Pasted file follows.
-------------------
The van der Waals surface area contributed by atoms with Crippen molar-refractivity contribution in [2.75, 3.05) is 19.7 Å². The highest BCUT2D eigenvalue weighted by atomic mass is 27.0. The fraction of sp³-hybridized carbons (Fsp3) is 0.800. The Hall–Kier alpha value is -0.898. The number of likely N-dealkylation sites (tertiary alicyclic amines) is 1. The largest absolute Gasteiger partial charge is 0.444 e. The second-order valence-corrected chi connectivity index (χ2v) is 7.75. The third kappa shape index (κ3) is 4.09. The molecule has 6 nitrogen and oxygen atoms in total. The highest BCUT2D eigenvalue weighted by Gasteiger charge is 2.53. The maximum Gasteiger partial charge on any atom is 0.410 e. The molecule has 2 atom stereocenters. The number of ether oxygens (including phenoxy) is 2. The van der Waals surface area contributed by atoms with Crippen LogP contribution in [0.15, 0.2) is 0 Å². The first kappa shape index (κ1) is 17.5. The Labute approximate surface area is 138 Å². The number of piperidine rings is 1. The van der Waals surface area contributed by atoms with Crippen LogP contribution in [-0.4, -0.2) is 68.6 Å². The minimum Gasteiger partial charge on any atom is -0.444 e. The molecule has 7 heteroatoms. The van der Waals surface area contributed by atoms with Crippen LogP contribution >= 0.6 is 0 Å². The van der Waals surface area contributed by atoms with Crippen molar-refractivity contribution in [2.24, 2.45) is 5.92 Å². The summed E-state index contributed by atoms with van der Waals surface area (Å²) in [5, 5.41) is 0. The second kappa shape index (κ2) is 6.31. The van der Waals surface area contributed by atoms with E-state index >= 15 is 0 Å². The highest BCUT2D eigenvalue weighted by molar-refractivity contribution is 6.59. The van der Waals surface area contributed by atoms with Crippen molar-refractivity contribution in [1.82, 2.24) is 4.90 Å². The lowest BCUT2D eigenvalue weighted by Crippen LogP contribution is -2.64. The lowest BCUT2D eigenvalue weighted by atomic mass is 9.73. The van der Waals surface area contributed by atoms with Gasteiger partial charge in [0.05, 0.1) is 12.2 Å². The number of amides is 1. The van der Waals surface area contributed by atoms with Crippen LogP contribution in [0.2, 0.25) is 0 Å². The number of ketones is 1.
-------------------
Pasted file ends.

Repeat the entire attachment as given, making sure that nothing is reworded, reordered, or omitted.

The van der Waals surface area contributed by atoms with Crippen molar-refractivity contribution in [2.75, 3.05) is 19.7 Å². The highest BCUT2D eigenvalue weighted by atomic mass is 27.0. The fraction of sp³-hybridized carbons (Fsp3) is 0.800. The Hall–Kier alpha value is -0.898. The number of likely N-dealkylation sites (tertiary alicyclic amines) is 1. The largest absolute Gasteiger partial charge is 0.444 e. The second-order valence-corrected chi connectivity index (χ2v) is 7.75. The third kappa shape index (κ3) is 4.09. The molecule has 6 nitrogen and oxygen atoms in total. The highest BCUT2D eigenvalue weighted by Gasteiger charge is 2.53. The maximum Gasteiger partial charge on any atom is 0.410 e. The molecule has 2 atom stereocenters. The number of ether oxygens (including phenoxy) is 2. The van der Waals surface area contributed by atoms with Crippen LogP contribution in [0.15, 0.2) is 0 Å². The first kappa shape index (κ1) is 17.5. The Labute approximate surface area is 138 Å². The number of piperidine rings is 1. The van der Waals surface area contributed by atoms with Crippen LogP contribution in [-0.4, -0.2) is 68.6 Å². The minimum Gasteiger partial charge on any atom is -0.444 e. The molecule has 7 heteroatoms. The van der Waals surface area contributed by atoms with Crippen LogP contribution >= 0.6 is 0 Å². The van der Waals surface area contributed by atoms with Crippen molar-refractivity contribution in [2.24, 2.45) is 5.92 Å². The summed E-state index contributed by atoms with van der Waals surface area (Å²) in [5, 5.41) is 0. The second kappa shape index (κ2) is 6.31. The van der Waals surface area contributed by atoms with E-state index >= 15 is 0 Å². The highest BCUT2D eigenvalue weighted by molar-refractivity contribution is 6.59. The van der Waals surface area contributed by atoms with Crippen molar-refractivity contribution in [1.82, 2.24) is 4.90 Å². The lowest BCUT2D eigenvalue weighted by Crippen LogP contribution is -2.64. The lowest BCUT2D eigenvalue weighted by atomic mass is 9.73. The van der Waals surface area contributed by atoms with Gasteiger partial charge in [0.05, 0.1) is 12.2 Å². The number of amides is 1. The van der Waals surface area contributed by atoms with Crippen LogP contribution in [0.2, 0.25) is 0 Å². The number of ketones is 1.